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How to choose a CRM system

The report, based on data from a survey of 500 CRM users in the US, found that 24 per cent of respondents thought functionality was the most important factor influencing their CRM purchase decision, followed by ease of use (20 per cent), price (14 per cent) and vendor reputation (9 per cent).

It is essential for businesses today to form and maintain close relationships with customers, so a good knowledge of your customers, their preferences, likes and dislikes, spending patterns, location, and so on, is essential for segmenting, monitoring, analysing and, ultimately, improving the success of your marketing and sales campaigns. In this respect, a CRM system can be a powerful tool in your marketing armoury. But with so many CRM options on the market, how do you choose the right one for your business?

The primary purpose of a CRM system is to optimise your customer interactions at all points. Tasks for enabling that include managing contacts, appointment scheduling, monitoring marketing and email campaigns, tracking customer loyalty, integrating social media campaigns, and a whole host of other customer-related functions.

So the first point on the checklist should be to identify what exactly you need the CRM system for. For example, do you need a centralized customer database … with mobile access? Do you want it to schedule sales calls, simple contact management, to manage email campaigns, track customer loyalty, monitor social media campaigns, does it need to integrate with other existing applications, and so on? Does it integrate with Outlook or Excel, or Quickbooks, or other tools that are vital to your operations?

Once you have a detailed picture of your exact CRM requirements, it is important to ensure that the package you choose is a match for your business. Is it in line with the breadth, goals and growth plans of your organisation? For example, if the business is growing fast, don’t choose a CRM package that you will quickly outgrow.

As outlined in the survey above, another consideration is ease of use – all users must be able to access the software comfortably, otherwise it will be underutilised and could result in costly training requirements.

Functionality is another key consideration. The survey notes that calendar management is the most used CRM feature by respondents (52 per cent), followed by email marketing (50 per cent) and quote/proposal management (46 per cent). A quarter of respondents wanted more social media monitoring functionality, such as pulling in contact information from social media profiles, mobile apps, and so on.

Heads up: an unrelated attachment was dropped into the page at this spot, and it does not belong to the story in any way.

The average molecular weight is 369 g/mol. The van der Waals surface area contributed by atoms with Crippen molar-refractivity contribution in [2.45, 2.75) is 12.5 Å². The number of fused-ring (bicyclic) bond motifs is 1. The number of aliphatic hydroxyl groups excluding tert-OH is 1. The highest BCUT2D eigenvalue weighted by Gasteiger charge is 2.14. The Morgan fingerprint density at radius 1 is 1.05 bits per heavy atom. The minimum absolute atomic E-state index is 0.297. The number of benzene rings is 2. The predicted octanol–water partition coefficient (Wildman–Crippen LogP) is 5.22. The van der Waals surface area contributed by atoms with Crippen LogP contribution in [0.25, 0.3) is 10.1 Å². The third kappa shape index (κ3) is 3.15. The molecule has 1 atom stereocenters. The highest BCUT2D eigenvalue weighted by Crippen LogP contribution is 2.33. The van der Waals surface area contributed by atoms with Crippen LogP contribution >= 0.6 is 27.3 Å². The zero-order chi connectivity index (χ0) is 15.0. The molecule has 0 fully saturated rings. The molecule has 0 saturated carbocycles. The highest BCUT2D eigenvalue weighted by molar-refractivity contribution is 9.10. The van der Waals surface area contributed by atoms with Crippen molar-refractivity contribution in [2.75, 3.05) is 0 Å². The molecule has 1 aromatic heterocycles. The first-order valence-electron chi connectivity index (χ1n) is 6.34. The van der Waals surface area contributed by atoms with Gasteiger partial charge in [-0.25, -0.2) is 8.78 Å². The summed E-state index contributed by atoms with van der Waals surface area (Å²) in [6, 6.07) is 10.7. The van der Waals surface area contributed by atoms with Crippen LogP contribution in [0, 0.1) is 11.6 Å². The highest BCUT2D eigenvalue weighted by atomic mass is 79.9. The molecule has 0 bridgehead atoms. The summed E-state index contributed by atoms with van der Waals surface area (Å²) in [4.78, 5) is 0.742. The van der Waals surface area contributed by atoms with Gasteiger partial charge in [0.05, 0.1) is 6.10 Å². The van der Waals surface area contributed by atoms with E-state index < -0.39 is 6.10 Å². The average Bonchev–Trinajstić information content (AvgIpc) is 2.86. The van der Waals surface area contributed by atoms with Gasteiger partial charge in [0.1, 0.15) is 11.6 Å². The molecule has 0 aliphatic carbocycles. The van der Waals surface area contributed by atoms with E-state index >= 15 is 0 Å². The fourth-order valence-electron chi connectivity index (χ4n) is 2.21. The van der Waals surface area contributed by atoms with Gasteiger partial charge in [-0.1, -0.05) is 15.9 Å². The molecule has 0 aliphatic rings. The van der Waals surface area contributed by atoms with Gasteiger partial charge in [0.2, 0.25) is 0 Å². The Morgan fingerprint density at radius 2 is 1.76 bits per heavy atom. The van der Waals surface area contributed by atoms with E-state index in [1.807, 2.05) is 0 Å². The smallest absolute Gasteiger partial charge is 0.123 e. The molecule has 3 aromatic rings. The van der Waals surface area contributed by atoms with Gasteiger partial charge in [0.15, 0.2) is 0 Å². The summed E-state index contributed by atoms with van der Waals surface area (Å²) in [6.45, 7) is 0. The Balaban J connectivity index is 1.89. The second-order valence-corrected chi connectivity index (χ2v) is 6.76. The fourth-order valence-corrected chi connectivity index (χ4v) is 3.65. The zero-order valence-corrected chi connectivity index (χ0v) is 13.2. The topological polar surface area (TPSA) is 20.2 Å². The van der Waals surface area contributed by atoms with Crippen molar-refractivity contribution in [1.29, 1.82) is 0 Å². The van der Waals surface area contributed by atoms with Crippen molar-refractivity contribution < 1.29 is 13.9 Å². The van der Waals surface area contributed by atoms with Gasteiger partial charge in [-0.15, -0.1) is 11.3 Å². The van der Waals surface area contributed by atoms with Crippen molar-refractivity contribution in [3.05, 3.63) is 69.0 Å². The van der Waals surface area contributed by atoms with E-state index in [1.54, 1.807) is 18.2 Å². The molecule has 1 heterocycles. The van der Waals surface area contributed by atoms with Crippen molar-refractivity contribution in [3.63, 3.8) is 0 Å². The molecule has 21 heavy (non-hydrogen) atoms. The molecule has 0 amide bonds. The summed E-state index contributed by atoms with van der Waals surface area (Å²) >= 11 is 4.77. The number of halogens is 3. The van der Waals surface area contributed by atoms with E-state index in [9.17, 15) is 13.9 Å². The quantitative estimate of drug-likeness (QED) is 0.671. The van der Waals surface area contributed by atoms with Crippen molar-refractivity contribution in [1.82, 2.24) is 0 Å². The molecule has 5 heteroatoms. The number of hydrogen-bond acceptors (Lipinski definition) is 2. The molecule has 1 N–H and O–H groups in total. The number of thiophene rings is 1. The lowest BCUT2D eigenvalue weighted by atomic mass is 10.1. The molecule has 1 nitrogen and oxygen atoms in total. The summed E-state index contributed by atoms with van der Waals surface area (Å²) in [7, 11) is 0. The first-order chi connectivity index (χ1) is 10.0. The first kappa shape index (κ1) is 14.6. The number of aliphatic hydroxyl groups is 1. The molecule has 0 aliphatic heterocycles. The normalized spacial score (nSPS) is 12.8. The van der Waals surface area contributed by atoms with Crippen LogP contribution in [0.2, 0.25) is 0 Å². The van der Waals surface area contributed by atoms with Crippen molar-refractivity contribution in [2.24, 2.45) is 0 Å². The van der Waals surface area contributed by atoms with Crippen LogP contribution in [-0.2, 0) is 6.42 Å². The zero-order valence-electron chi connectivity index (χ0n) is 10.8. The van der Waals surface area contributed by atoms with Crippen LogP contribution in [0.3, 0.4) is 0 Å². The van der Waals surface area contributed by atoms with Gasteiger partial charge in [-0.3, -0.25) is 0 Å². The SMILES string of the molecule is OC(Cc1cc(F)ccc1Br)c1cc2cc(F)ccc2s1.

Other functions might include customer loyalty tracking or ecommerce integration. But by outlining your requirements at the beginning of the process, it should become a lot clearer to identify which CRM platforms offer the functionality that you require.

Another consideration is mobility. Employees using smartphones and mobile devices to access corporate data is now the norm for most businesses. Does the CRM system allow employees to access and update data from remote locations?

One final option to consider is the choice between a cloud-based CRM package and a more sophisticated on-premise solution. A smaller organization, for example, might benefit more from a cloud-based solution, which confers a number of benefits.

First, it eliminates the need for costly up-front investment. Instead, from as little as a few pounds per month, a single user can gain access to entry-level, online CRM apps. However, cloud-based solutions can be as sophisticated as you require, and offer flexibility as the number of users can be scaled up or down according to demand. An added benefit is that a cloud-based app can be accessed from anywhere, from any device, which in turn offers productivity and mobility gains.

An on-premise CRM system, on the other hand, will require considerable up-front investment, and will require on-going IT support, and one-off fees such as software licences. However, it might be more suited to an organisation in which tight integration is required with existing enterprise-grade applications.

There are many options and packages out there, so just ensure that, before you begin the search, you outline the precise demands on your CRM system in terms of functionality, and that the package is matched to your own business size and goals. By outlining what you are looking for upfront, the decision-making process should become a lot clearer and simpler.